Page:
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Border Press Conference; What the Leaders Had to Say

Border Press Conference; What the Leaders Had to Say

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AUSTIN, Texas–In a standing-room-only press conference today at the Capitol, Texas Governor Rick Perry announced that he was deploying 1,000 Texas National Guard troops to the border to support the Texas Department of Public Safety’s (DPS) current law enforcement surge, “Operation Strong Safety.” Perry was joined by Lieutenant Governor David Dewhurst, Attorney General Greg Abbott, Adjutant General of the National Guard Major General John Nichols, and Department of Public Safety and Director Steven McCraw.

Acknowledging that the “plight of [the] unaccompanied minor children has rightfully captured national attention,” Perry said that out of the people currently being apprehended at the border, minor children constituted only 20 percent. The problem, according to Perry, is that the drug cartels are “exploiting this tragedy” while the Border Patrol is being pulled away from their enforcement activities.

Perry cited the public safety issues compelling him to act, including the high frequency of criminal activity by foreign nationals in Texas, averaging about 640,000 crimes annually. This includes over 3,000 homicides and around 8,000 sexual assaults. Calling the Rio Grande Valley the “center of gravity” for cartel activity, Perry said “the price of inaction is too high for Texans to bear,” so deployment of the National Guard was necessary.

Voicing frustration with the “federal government’s lip service and empty promises,” Perry pointed out that Texas has invested a half a billion dollars so far in increased border security, and has already seen positive effects from the enhanced enforcement efforts under Operation Strong Safety. In just a few weeks of active engagement, apprehensions of illegal immigrants in the area covered by Operation Strong Safety have dropped by 36 percent, from more than 6,600 per week to 4,200 per week.

“There can be no national security without border security, and Texans have paid too high a price for the federal government’s failure to secure our border,” said Perry. “The action I am ordering today will tackle this crisis head-on by multiplying our efforts to combat the cartel activity, human traffickers and individual criminals who threaten the safety of people across Texas and America.”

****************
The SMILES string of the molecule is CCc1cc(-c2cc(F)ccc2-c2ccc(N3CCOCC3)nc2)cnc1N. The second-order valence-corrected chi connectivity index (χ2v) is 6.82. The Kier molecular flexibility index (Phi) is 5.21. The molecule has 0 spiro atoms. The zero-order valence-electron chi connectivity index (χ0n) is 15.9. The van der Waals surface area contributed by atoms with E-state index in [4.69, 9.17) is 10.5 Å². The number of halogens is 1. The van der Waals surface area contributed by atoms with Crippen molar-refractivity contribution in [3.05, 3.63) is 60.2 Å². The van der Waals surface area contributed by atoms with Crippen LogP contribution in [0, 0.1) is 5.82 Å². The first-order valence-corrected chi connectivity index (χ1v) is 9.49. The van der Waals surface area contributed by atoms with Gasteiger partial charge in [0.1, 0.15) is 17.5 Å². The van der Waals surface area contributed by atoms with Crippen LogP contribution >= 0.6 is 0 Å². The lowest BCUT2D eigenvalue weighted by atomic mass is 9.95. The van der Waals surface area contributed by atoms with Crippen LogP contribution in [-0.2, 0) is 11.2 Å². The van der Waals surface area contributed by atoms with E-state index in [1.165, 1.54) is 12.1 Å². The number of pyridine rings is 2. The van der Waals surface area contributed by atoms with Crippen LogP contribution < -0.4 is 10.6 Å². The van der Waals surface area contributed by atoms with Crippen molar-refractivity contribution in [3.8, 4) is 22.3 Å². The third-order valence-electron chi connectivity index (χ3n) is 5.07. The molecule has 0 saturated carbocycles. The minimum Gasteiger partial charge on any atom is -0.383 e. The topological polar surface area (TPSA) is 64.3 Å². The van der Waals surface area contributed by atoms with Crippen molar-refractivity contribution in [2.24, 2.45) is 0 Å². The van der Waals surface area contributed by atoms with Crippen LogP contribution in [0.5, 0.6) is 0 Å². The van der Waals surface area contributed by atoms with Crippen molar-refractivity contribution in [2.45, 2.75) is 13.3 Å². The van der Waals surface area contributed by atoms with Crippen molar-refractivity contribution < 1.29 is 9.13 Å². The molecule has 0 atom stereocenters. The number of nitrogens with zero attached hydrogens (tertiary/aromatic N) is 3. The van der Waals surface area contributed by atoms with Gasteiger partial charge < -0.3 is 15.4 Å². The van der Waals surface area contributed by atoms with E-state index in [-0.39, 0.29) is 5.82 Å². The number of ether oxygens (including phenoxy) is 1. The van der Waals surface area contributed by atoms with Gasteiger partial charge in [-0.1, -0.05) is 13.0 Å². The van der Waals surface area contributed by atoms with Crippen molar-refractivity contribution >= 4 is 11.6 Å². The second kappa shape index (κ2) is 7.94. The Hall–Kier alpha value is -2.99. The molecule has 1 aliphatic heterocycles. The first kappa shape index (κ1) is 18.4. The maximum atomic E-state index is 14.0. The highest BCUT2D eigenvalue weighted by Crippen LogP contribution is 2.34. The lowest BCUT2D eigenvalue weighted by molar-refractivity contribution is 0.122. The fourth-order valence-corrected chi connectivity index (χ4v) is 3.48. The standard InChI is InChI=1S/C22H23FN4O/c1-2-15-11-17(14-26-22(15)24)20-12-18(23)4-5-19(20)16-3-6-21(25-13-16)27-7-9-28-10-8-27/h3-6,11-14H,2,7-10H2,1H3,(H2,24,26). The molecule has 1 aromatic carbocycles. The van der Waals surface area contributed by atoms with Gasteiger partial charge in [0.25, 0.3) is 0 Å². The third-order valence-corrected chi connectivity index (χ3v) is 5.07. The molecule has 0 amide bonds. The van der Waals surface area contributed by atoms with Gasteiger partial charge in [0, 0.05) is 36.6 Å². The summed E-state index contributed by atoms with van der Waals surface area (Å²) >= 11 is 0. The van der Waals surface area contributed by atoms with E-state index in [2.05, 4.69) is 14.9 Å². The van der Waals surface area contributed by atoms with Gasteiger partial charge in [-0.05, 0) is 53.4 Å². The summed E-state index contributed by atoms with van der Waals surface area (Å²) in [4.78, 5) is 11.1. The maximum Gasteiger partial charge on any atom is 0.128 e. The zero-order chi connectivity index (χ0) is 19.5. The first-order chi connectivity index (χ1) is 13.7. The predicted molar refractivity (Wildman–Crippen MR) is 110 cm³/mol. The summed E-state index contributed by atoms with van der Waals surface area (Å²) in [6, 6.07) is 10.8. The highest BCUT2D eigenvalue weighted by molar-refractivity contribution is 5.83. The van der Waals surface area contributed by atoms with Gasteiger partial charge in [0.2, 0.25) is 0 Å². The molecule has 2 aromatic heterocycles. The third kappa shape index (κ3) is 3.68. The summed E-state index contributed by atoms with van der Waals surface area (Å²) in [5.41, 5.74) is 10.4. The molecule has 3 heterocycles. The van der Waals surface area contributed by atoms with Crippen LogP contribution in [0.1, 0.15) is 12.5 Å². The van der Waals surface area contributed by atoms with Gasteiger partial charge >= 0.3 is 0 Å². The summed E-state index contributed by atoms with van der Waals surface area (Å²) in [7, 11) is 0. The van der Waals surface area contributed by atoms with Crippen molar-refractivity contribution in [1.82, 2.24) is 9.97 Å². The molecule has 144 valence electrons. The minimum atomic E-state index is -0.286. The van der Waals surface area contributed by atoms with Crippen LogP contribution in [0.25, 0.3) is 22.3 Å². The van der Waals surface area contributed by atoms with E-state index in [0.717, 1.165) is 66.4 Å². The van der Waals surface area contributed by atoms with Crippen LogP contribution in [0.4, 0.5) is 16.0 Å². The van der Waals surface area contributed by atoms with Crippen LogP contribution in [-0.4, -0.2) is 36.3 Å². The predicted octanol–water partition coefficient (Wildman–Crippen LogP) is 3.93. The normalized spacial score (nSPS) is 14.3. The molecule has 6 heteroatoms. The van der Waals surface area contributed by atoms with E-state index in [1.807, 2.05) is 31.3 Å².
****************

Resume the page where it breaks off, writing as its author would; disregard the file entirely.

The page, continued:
Perry then turned the press conference over to General Nichols, the leader of the Texas National Guard who would be overseeing and directing their efforts on the border. Nichols pointed out that the objective of the National Guard troops was to act as “force multipliers” for DPS and local law enforcement, to “deter and refer” to DPS for more direct action. By being a visible presence on the border, the National Guard troops would discourage border crossings, and they would be able to act as the eyes and ears for DPS officers, who would be the ones actually detaining people in most circumstances.

Nichols also pointed out that this was not an unusual militarization of the border, since the Texas National Guard was a consistent and regular presence along the border filling a variety of roles, including Operation Lone Star, a health care operation. Most National Guard troops have medical and first aid training, and would be prepared to render aid as needed in this current deployment. Nichols said that they were looking at the legal side of the proper scope of their role very carefully and emphasized again that the current plan was focused on “deterring and referring,” not actively retaining anyone. Some of the assets that would be used in this effort would include helicopters with infrared vision, capable of detecting people on the ground at night or under cloud cover, who would then be reported to DPS.

Lieutenant Governor David Dewhurst echoed Perry’s frustration with the federal government’s years of inaction and the burden on Texas taxpayers, saying, “I’m mad, and most Texans are mad” about the situation. Dewhurst stated that it was “not just our right, but our responsibility” to act where the federal government wouldn’t. “The media would have you believe it’s all about unaccompanied minor children,” he added, but that issue “could be solved today by passing the Cornyn-Cueller bill.” Dewhurst also pointed out that the cartels were taking advantage of federal wildlife sanctuary areas to evade enforcement efforts.

Praising Perry’s “decisive action,” Attorney General Greg Abbott said that “this is more than just a border crisis, affecting a few states, this is a national crisis.” Abbott said that the situation was indeed a humanitarian crisis, but also a public safety crisis, for Texans as well as the people crossing the border. “One sexual assault, or one life lost is too many.” Abbott expressed optimism that the federal government would do the right thing and fund Texas’ border enforcement activities. But regardless, Texas was prepared to act. He said, “Texans are willing to put boots on the ground but we expect Washington to foot the bill.”

The press conference concluded without the Governor addressing whether or not a special session would be called to address the border crisis. Breitbart Texas is continuing to monitor this story, including live reports from the border and exclusive interviews with Texas officials.

Sarah Rumpf is a political and communications consultant living in Austin. You can follow her on Twitter at @rumpfshaker.


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